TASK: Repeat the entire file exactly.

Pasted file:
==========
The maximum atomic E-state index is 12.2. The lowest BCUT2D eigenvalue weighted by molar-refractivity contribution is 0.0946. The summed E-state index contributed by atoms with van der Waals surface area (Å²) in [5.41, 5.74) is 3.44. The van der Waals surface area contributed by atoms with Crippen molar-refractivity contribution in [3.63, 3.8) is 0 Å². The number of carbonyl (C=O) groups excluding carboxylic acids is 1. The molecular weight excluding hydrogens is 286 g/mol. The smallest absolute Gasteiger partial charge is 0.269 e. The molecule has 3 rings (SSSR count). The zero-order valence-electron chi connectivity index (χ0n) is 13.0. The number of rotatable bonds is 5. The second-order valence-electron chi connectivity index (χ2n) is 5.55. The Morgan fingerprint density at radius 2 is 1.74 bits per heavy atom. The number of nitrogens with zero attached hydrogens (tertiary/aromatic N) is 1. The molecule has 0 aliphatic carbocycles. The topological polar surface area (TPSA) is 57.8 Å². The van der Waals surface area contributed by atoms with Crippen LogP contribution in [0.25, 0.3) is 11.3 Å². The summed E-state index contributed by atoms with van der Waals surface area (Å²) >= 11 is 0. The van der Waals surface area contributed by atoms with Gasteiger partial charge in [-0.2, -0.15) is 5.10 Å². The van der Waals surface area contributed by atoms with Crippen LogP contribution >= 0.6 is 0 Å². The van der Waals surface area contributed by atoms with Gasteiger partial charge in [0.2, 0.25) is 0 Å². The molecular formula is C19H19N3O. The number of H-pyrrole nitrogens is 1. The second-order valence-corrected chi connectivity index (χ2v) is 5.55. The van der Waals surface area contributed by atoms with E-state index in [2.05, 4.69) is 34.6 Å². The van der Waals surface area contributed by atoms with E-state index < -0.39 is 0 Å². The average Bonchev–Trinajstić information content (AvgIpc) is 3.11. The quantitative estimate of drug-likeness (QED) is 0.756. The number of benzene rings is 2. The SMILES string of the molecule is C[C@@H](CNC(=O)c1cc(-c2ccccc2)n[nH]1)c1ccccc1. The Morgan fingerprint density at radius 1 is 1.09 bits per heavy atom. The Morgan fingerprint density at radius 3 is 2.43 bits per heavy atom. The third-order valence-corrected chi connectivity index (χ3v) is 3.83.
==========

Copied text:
The maximum atomic E-state index is 12.2. The lowest BCUT2D eigenvalue weighted by molar-refractivity contribution is 0.0946. The summed E-state index contributed by atoms with van der Waals surface area (Å²) in [5.41, 5.74) is 3.44. The van der Waals surface area contributed by atoms with Crippen molar-refractivity contribution in [3.63, 3.8) is 0 Å². The number of carbonyl (C=O) groups excluding carboxylic acids is 1. The molecular weight excluding hydrogens is 286 g/mol. The smallest absolute Gasteiger partial charge is 0.269 e. The molecule has 3 rings (SSSR count). The zero-order valence-electron chi connectivity index (χ0n) is 13.0. The number of rotatable bonds is 5. The second-order valence-electron chi connectivity index (χ2n) is 5.55. The Morgan fingerprint density at radius 2 is 1.74 bits per heavy atom. The number of nitrogens with zero attached hydrogens (tertiary/aromatic N) is 1. The molecule has 0 aliphatic carbocycles. The topological polar surface area (TPSA) is 57.8 Å². The van der Waals surface area contributed by atoms with Crippen LogP contribution in [0.25, 0.3) is 11.3 Å². The summed E-state index contributed by atoms with van der Waals surface area (Å²) >= 11 is 0. The van der Waals surface area contributed by atoms with Gasteiger partial charge in [-0.2, -0.15) is 5.10 Å². The van der Waals surface area contributed by atoms with Crippen LogP contribution >= 0.6 is 0 Å². The van der Waals surface area contributed by atoms with Gasteiger partial charge in [0.2, 0.25) is 0 Å². The molecular formula is C19H19N3O. The number of H-pyrrole nitrogens is 1. The second-order valence-corrected chi connectivity index (χ2v) is 5.55. The van der Waals surface area contributed by atoms with E-state index in [2.05, 4.69) is 34.6 Å². The van der Waals surface area contributed by atoms with E-state index < -0.39 is 0 Å². The average Bonchev–Trinajstić information content (AvgIpc) is 3.11. The quantitative estimate of drug-likeness (QED) is 0.756. The number of benzene rings is 2. The SMILES string of the molecule is C[C@@H](CNC(=O)c1cc(-c2ccccc2)n[nH]1)c1ccccc1. The Morgan fingerprint density at radius 1 is 1.09 bits per heavy atom. The Morgan fingerprint density at radius 3 is 2.43 bits per heavy atom. The third-order valence-corrected chi connectivity index (χ3v) is 3.83.